Europe's handling of the crisis in Bosnia-Herzegovina was sharply criticised at a meeting of Bosnian and Austrian higher education officials in Austria.
Academics are also wary of the way that support for Bosnia has been organised, and of the west's general view of the country. But a conference, organised by the World University Service, Austria, at Karl Franzens University also revealed potential conflict areas in Bosnia's higher education community.
Austrian assistance was generally praised in Graz, particularly against the background of the cuts the country's higher education system is struggling with. A number of academic exchange measures have been initiated, and large numbers of Bosnian refugee students are being supported in Austria.
However, Nedzad Mulabegovic, rector of Sarajevo University, said that international support for Bosnian higher education was very poor.
According to Michel le Franc, who attended the conference on behalf of the European Commission, the European parliament has given a "favourable response" to an extension of the EU's Phare programme to Bosnia which would also help fund higher education. And Unesco is holding a conference on cooperation and support for higher education in Bosnia this week.
Faruk Sijaric, Sarajevo's vice-rector, said Austria's support for Bosnia had "washed the hands of Europe". He also questioned whether Europe was really interested in Bosnian universities being on a par with institutions in the rest of the continent. Professor Sijaric wants Bosnian and other European specialists to work together in approaching problems at institutions. "We want to keep what we think is better than in the rest of Europe," he said. "We are working out concepts of our own, but we are open to suggestions."
He stressed that it would be easy for the EU to fund visiting teachers for a whole year. Usually, they only come for one week, which means that there is a lack of continuity. "Europe failed miserably during the war," Professor Sijaric said. "Supporting Bosnia now is a question of goodwill. It means putting European civilisation to the final test."
Muhamed Serdarevic, president of Bosnia's new student union founded last August, said one of its main activities is helping disabled students by keeping in touch with them and providing special equipment for them. Lecturers are brought to hospitals, and lectures are recorded with video cameras.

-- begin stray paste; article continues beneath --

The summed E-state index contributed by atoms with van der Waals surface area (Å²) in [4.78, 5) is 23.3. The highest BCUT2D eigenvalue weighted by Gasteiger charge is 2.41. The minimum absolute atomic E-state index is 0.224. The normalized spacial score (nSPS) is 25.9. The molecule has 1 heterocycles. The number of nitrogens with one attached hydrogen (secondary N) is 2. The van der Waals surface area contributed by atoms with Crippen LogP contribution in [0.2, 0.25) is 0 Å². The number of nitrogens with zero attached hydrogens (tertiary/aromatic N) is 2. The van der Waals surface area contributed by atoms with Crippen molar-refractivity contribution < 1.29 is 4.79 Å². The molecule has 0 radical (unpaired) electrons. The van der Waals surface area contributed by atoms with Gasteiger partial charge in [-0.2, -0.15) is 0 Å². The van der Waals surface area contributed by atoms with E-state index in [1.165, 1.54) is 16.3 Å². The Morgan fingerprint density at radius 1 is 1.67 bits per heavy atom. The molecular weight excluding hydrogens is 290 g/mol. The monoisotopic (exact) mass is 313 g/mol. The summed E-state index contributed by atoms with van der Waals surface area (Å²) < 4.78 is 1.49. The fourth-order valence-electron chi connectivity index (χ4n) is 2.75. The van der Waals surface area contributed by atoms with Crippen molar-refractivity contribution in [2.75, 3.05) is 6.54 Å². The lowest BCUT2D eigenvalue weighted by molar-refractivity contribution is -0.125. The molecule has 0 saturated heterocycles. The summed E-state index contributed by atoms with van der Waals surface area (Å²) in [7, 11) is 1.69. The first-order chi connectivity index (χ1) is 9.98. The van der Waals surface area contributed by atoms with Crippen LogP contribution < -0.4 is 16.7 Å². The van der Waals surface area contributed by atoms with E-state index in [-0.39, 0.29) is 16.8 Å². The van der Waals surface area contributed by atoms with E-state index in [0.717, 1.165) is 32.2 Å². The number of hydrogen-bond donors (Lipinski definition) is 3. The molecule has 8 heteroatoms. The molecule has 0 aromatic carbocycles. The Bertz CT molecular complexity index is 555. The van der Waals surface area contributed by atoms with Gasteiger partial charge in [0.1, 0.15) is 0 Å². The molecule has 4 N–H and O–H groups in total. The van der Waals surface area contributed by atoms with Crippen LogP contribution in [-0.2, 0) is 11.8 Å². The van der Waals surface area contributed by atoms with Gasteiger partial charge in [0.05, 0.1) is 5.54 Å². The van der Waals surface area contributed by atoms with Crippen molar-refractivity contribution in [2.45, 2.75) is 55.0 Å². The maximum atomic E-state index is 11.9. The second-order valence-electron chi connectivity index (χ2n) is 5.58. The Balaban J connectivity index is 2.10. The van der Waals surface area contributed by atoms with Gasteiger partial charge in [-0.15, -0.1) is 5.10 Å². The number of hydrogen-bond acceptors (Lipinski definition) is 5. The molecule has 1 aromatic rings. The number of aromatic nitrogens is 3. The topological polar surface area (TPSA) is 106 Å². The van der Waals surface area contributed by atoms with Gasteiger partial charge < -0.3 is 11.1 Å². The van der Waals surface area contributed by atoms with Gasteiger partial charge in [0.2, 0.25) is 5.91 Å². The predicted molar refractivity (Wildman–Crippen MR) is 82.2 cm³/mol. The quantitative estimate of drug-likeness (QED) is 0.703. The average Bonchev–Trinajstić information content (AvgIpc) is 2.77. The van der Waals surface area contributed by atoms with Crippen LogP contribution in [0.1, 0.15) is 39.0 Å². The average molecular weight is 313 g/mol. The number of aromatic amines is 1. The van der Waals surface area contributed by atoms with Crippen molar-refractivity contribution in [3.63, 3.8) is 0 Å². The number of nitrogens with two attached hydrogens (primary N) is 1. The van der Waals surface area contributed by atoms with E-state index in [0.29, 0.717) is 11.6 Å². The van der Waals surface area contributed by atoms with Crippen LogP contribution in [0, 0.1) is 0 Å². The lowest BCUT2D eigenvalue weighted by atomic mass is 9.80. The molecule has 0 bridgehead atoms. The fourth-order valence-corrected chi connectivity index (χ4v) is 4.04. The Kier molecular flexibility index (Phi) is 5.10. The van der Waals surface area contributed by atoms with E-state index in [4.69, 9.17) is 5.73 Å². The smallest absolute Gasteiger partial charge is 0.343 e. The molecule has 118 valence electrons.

"The war has taught us to change our way of thinking," says Serdarevic. "One single grenade can destroy so much. Life is more than money. We want to know how students think abroad. And we want them to get to know what it was like here during the war."
An architecture student, Serdarevic, is keen on involving students from outside Bosnia in debates on the rebuilding of Sarajevo.
In east and west Mostar tension between the Muslim and Croat communities has been building up again but the two universities may be willing to mutually recognise credits of students and hold exams for members of both communities.
The return of academics who left the country during the war is more controversial. Stefan Sunaric, dean of the mechanical engineering faculty at Mostar's Dzemal Bijedic University, said that academics who fled the country were welcome to return. The university was negotiating with about 30 teachers over their return. Four had already come back, and could resume their work. At Dzemal Bijedic University, staff had only been hired on a temporary basis to bridge gaps.
"We have no hard feelings about people who left because they were afraid," said Bozo Zepic of the University of Mostar's faculty of law.
There are more restrictions at Tuzla University, mainly because of large numbers of refugees from Serb-controlled Brcko, where the institution used to have its faculty of economics. Economics is taught in makeshift rooms in Tuzla. But, according to the dean of Tuzla's faculty of medicine, Ahmet Halilbasic, anyone willing to return who has not committed war crimes is welcome.
There is general agreement at the workshop that Bosnian students abroad should, if possible, complete their studies before returning. Their language skills in particular could help meet the grave shortage of language teachers. Bosnian higher education officials and WUS, Austria, have appealed to international organisations to support these students.